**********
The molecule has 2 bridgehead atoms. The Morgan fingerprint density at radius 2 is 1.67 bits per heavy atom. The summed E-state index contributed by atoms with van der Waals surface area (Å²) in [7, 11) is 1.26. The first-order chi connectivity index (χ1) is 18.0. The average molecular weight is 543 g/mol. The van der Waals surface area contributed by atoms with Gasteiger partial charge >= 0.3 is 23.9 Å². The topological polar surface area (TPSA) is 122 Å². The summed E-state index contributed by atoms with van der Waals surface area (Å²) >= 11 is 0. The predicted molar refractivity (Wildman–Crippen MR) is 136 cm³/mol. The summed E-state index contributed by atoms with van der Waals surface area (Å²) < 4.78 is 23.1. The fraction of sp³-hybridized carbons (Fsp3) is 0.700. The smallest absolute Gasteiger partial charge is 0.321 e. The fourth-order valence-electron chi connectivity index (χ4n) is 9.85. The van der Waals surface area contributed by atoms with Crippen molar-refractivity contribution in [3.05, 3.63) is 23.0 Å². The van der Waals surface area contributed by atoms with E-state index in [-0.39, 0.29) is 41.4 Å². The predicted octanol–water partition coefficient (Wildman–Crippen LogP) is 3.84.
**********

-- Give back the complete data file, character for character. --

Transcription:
The molecule has 2 bridgehead atoms. The Morgan fingerprint density at radius 2 is 1.67 bits per heavy atom. The summed E-state index contributed by atoms with van der Waals surface area (Å²) in [7, 11) is 1.26. The first-order chi connectivity index (χ1) is 18.0. The average molecular weight is 543 g/mol. The van der Waals surface area contributed by atoms with Gasteiger partial charge >= 0.3 is 23.9 Å². The topological polar surface area (TPSA) is 122 Å². The summed E-state index contributed by atoms with van der Waals surface area (Å²) >= 11 is 0. The predicted molar refractivity (Wildman–Crippen MR) is 136 cm³/mol. The summed E-state index contributed by atoms with van der Waals surface area (Å²) < 4.78 is 23.1. The fraction of sp³-hybridized carbons (Fsp3) is 0.700. The smallest absolute Gasteiger partial charge is 0.321 e. The fourth-order valence-electron chi connectivity index (χ4n) is 9.85. The van der Waals surface area contributed by atoms with Crippen molar-refractivity contribution in [3.05, 3.63) is 23.0 Å². The van der Waals surface area contributed by atoms with E-state index in [-0.39, 0.29) is 41.4 Å². The predicted octanol–water partition coefficient (Wildman–Crippen LogP) is 3.84.